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Learner driver ‘need to knows’ – zig zag road markings

Zig zag road markings… what are they? When were they introduced to Britain’s roads? Book Theory Test Today straightens out zig zag road markings.

Book Theory Test Today says: “No, zig zag road markings are not a practical joke being played by Britain’s road painters; they serve a very practical purpose.”

What’s the point of zig zag road markings?

Whether you come across yellow or white zig zag lines during your driving lessons, your theory test or your practical driving test, you need to know what they’re there for. They are there to tell you, the motorist, that stopping or parking in an area marked with zig zag lines is strictly prohibited.

Why? Well, you’ll often find zig zag road marking located outside schools, police, ambulance, fire service and hospital entrances in order to prevent the general public causing an obstruction with their vehicles.

However, where zig zag lines are present, there must also be a sign in place otherwise the lines are actually not legally enforceable, except if the lines are located near traffic lights or at a zebra crossing. In these instances a sign is not required.

The introduction of zig zag road markings   

White zig zag lines were first painted on Britain’s roads either side of zebra crossings in 1971. By the 1980s, they had been introduced to Pelican crossings.

More on white zig zag lines

The white zig zag road markings indicate a ‘dual enforcement restriction’, which allows your council to issue tickets to vehicles parked on them. Likewise, the Police can also issue tickets to those vehicles parked in contravention. However, if a ticket is issued by the Police, penalty points can also be issued. Simply put, you cannot park on these lines at any time.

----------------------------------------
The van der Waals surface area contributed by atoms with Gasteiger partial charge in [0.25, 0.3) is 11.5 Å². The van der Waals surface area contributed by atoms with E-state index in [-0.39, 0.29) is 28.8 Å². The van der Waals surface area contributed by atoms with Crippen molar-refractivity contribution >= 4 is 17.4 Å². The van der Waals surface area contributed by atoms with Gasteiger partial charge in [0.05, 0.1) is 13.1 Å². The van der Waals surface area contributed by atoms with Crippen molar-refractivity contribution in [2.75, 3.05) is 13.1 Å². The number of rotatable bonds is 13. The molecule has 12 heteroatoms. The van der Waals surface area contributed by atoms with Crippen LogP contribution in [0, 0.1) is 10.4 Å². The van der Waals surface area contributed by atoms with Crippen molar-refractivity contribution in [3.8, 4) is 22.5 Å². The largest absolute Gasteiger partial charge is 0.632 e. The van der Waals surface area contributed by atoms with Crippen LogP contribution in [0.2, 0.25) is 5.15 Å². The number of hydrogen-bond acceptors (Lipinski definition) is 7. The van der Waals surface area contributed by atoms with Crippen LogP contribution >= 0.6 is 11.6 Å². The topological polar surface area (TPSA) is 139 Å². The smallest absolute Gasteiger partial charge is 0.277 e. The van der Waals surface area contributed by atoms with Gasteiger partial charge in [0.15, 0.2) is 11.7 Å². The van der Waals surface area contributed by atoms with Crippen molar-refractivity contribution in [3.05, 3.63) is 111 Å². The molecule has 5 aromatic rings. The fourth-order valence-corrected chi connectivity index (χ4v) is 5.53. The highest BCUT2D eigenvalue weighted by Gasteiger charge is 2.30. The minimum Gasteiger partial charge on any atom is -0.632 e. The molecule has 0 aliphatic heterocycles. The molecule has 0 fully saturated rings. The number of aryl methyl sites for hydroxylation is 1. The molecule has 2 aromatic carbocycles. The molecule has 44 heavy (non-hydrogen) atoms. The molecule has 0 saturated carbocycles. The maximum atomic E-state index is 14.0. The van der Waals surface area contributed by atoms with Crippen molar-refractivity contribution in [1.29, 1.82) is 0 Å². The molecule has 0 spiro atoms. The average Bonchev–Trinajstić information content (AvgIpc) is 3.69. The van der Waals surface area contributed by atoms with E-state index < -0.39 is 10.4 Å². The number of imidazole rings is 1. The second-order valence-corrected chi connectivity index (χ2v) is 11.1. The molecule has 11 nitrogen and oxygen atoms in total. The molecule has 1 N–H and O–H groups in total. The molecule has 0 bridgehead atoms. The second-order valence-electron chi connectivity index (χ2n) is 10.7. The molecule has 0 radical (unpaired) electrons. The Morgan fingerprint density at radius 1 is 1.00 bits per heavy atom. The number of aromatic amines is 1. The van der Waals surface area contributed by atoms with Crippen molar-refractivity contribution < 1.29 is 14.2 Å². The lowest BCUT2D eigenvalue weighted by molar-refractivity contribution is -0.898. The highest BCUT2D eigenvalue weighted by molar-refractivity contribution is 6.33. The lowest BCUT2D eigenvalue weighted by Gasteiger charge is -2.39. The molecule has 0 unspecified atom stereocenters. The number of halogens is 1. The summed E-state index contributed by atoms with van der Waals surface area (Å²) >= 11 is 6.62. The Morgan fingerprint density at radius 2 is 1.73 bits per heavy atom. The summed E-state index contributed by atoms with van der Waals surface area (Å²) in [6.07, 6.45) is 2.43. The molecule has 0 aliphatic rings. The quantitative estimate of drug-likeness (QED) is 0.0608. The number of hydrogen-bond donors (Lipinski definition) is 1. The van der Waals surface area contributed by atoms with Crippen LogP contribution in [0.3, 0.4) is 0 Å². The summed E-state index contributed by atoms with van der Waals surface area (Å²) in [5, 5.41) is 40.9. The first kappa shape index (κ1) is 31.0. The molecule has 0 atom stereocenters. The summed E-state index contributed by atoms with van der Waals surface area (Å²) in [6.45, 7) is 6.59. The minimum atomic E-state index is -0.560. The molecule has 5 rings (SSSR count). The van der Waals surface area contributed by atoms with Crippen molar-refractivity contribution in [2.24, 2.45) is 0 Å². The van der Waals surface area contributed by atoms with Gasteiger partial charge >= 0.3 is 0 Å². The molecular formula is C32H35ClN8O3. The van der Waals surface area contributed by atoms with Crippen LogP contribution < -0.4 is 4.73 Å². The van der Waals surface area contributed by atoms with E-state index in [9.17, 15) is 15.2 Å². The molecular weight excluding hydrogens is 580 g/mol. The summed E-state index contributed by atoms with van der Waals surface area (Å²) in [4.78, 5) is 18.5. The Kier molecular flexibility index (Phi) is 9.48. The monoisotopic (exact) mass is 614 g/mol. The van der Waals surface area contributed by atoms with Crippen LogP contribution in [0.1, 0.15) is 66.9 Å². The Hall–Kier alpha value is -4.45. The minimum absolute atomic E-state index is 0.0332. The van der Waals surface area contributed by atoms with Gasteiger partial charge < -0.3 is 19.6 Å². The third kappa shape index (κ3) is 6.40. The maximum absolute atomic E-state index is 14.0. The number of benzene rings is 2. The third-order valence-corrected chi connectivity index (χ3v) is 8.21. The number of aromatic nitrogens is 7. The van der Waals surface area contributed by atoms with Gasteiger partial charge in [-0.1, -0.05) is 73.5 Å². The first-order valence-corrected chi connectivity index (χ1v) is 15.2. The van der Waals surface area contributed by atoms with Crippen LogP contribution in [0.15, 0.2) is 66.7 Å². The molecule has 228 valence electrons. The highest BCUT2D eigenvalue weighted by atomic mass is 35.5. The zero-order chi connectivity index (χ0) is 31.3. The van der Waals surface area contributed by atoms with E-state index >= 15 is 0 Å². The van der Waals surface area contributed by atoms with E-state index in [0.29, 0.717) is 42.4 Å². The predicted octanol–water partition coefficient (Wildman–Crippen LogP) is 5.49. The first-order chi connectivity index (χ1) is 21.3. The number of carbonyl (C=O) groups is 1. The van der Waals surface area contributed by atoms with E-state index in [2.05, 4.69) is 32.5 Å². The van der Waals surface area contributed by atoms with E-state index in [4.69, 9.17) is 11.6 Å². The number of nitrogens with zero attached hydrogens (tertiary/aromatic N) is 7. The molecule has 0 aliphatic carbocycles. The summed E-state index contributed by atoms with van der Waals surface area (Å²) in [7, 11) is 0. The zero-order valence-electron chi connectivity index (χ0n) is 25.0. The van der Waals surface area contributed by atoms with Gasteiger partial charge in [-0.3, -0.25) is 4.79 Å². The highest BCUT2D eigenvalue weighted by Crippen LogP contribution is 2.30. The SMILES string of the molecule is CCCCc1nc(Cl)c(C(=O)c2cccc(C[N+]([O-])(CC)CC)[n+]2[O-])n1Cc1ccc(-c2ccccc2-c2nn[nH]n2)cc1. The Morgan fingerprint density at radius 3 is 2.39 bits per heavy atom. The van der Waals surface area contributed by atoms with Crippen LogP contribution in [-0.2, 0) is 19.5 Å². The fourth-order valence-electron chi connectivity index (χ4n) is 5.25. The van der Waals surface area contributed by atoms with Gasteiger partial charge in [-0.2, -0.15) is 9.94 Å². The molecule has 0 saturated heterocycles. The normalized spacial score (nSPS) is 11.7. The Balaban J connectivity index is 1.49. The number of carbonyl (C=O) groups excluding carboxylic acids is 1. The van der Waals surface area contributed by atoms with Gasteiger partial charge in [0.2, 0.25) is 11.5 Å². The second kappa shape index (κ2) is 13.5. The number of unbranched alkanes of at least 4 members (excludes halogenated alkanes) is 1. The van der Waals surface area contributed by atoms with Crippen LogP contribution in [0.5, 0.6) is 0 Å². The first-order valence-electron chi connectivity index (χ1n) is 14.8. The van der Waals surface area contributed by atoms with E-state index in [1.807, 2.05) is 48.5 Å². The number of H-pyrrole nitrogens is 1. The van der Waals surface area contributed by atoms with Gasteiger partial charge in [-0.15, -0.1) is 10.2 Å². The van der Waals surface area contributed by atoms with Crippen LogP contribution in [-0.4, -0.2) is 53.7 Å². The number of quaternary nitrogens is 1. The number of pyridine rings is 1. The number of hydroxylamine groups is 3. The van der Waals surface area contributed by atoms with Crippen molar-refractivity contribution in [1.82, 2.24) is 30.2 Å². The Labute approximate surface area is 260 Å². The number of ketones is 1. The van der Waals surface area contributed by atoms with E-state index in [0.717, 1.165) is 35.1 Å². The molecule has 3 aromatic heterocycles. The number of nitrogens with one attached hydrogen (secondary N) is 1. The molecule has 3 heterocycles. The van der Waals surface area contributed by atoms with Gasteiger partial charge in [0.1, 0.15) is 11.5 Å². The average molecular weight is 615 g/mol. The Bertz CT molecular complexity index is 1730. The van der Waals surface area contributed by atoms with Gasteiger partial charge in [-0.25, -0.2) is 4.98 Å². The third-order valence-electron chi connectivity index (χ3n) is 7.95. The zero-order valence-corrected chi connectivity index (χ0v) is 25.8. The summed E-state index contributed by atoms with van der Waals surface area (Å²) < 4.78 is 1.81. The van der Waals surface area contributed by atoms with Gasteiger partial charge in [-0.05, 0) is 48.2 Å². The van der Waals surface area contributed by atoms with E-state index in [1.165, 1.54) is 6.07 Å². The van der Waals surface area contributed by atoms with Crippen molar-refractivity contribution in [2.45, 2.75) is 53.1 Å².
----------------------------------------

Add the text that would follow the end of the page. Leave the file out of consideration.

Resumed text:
Yellow zig zag lines

You’ll find yellow zig zag road markings positioned outside school entrances, hospitals, police, ambulance and fire stations. They inform motorists that the area marked must remain clear of parked and waiting vehicles.

These lines are particularly vital to schools because they provide school children with an unimpeded view of the road because vehicles are prohibited from parking in zones marked with the yellow zig zag lines.

What happens if you park on zig zag road markings?

Book Theory Test Today says: “It’s one of the no-no’s of motoring. For yellow zig zag road markings with a sign in place you could be hit with a Penalty Charge Notice (PCN) by your local council, but this is enforced as a civil matter not a criminal one.”

You are permitted to park on yellow zig zag lines outside of the hours specified on the sign. If there’s no sign in place you will escape any action because no sign means they cannot be legally enforced.

Parking on white zig zag lines is a different matter. You will be hit with a £70 fine, but you can reduce this by 50% if you pay within the timeframe outlined on the ticket. White zig zag lines are in operation 24 hours a day, 365 days per year. There’s no exception for parking on them, so be warned.

Know enough about zig zag lines to take your theory test? Book with us, today.

Book Theory Test Today offers an intermediary service assisting clients with booking a UK theory test, or practical test, at test centres across the nation. The service also supplies resources to help you prepare for your theory test – Ready to take your theory test? Book your theory test online today…

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